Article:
China has lost its edge.
There was lots of skepticism about a piece in my March letter called “The Great Comeback No One Will Believe” about the revival of U.S. manufacturing as China loses its cost advantage. But I continue to find evidence that the piece was spot on.
I had a good talk with Scott Huff, a principal at Innovate International, which does product development work and contract manufacturing for several industries. Scott’s story is worth passing on because the arc of his career in the last 10 years tells the story better than any set of statistics.
Scott is a design engineer. He started going to China in the mid-1990s to do work for clients. Huff was living in Chicago at the time. Every year, the travel got heavier as more and more clients manufactured in China. “So in 2004, after spending three months in the country in two-week blocks in the first half of the year, I figured maybe I ought to just move here,” Scott recalled. “My wife is pretty adventurous. So we moved lock, stock and barrel to Shenzhen and started rebuilding the business there.”
There were tons of opportunities, and the business grew. Things went well. Then, last year, it started to change.
“In the middle of last year,” Scott said:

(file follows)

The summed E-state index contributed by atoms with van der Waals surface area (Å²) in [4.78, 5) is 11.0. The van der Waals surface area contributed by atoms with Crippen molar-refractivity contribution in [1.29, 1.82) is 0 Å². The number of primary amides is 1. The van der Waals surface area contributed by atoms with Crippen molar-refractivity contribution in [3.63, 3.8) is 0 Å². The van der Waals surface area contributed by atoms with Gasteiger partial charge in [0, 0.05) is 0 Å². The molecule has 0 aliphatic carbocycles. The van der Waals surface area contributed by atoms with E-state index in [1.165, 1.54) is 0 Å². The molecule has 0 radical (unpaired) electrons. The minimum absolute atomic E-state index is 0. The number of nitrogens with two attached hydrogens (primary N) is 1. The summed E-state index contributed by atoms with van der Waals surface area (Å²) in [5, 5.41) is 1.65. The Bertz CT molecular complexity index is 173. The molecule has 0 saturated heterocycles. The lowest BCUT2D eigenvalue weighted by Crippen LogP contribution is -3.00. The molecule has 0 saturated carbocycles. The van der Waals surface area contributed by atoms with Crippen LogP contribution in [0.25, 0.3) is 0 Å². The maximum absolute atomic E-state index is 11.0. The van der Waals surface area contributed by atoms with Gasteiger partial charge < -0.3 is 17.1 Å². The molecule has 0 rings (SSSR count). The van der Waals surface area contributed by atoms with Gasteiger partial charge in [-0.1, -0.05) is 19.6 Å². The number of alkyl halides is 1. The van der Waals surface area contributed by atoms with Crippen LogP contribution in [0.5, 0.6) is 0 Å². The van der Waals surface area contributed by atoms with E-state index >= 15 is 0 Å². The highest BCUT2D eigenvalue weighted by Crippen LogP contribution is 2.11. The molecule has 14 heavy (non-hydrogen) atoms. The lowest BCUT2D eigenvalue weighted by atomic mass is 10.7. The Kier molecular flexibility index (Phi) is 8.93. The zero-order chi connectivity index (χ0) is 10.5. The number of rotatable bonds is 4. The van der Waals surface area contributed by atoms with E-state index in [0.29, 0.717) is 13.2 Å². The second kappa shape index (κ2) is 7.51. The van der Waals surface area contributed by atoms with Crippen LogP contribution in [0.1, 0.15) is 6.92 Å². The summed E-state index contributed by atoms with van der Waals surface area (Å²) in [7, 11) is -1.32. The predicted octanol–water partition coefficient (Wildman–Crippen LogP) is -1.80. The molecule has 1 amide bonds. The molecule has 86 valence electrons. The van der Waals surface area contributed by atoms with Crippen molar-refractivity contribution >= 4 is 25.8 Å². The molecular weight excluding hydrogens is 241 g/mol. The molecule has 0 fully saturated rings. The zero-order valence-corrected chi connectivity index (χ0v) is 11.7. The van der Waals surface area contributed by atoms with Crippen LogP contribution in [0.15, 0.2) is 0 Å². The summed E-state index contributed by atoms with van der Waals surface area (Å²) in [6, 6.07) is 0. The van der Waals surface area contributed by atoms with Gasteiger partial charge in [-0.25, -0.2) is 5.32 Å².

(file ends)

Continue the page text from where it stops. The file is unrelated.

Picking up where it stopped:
I realized it when I was getting price quotes for some injection-molded plastics. Chicago used to be a center of excellence for this, and it’s since been decimated by overseas competition. But there were a handful of the old hands that survived. They kept up with the technology and got very lean and efficient, using electric presses and things like that that reduce cycle times and labor.
Suddenly, prices from them weren’t that different from what you could get in China when you factored in transportation costs. It looked better and better as we took another big labor increase in China in the third quarter of last year. Of the last four out of five jobs I quoted for injection molding in the U.S. versus molding in China, the U.S. won. Most people don’t believe me when I tell them I’m getting better prices in the U.S. The first instinct people have, the paradigm that they’ve learned to live with, has been to bid work in China.